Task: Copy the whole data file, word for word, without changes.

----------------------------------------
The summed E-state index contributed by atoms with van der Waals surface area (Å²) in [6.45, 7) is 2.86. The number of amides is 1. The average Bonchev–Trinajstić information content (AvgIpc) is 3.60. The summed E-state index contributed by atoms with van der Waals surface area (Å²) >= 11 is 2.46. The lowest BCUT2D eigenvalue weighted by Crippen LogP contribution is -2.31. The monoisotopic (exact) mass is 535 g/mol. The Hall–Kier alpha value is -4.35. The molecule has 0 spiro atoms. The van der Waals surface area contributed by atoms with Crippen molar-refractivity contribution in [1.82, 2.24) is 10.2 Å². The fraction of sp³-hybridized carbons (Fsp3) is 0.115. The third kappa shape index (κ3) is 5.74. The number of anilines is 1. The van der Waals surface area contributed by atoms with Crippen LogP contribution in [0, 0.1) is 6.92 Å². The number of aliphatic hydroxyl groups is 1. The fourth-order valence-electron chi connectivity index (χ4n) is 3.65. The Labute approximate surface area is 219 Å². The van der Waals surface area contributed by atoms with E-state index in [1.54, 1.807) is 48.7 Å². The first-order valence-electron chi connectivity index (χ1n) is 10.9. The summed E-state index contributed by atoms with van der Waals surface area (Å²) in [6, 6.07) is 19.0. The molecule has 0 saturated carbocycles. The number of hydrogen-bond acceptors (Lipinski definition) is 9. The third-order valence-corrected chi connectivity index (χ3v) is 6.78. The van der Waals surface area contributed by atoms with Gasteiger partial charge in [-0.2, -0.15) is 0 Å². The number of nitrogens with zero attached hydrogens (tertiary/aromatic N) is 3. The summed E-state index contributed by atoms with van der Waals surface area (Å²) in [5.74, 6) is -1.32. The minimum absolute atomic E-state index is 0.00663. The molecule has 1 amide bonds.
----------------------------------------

The summed E-state index contributed by atoms with van der Waals surface area (Å²) in [6.45, 7) is 2.86. The number of amides is 1. The average Bonchev–Trinajstić information content (AvgIpc) is 3.60. The summed E-state index contributed by atoms with van der Waals surface area (Å²) >= 11 is 2.46. The lowest BCUT2D eigenvalue weighted by Crippen LogP contribution is -2.31. The monoisotopic (exact) mass is 535 g/mol. The Hall–Kier alpha value is -4.35. The molecule has 0 spiro atoms. The van der Waals surface area contributed by atoms with Crippen molar-refractivity contribution in [1.82, 2.24) is 10.2 Å². The fraction of sp³-hybridized carbons (Fsp3) is 0.115. The third kappa shape index (κ3) is 5.74. The number of anilines is 1. The van der Waals surface area contributed by atoms with Crippen LogP contribution in [0, 0.1) is 6.92 Å². The number of aliphatic hydroxyl groups is 1. The fourth-order valence-electron chi connectivity index (χ4n) is 3.65. The Labute approximate surface area is 219 Å². The van der Waals surface area contributed by atoms with E-state index in [1.54, 1.807) is 48.7 Å². The first-order valence-electron chi connectivity index (χ1n) is 10.9. The summed E-state index contributed by atoms with van der Waals surface area (Å²) in [6, 6.07) is 19.0. The molecule has 0 saturated carbocycles. The number of hydrogen-bond acceptors (Lipinski definition) is 9. The third-order valence-corrected chi connectivity index (χ3v) is 6.78. The van der Waals surface area contributed by atoms with Gasteiger partial charge in [-0.2, -0.15) is 0 Å². The number of nitrogens with zero attached hydrogens (tertiary/aromatic N) is 3. The summed E-state index contributed by atoms with van der Waals surface area (Å²) in [5.74, 6) is -1.32. The minimum absolute atomic E-state index is 0.00663. The molecule has 1 amide bonds.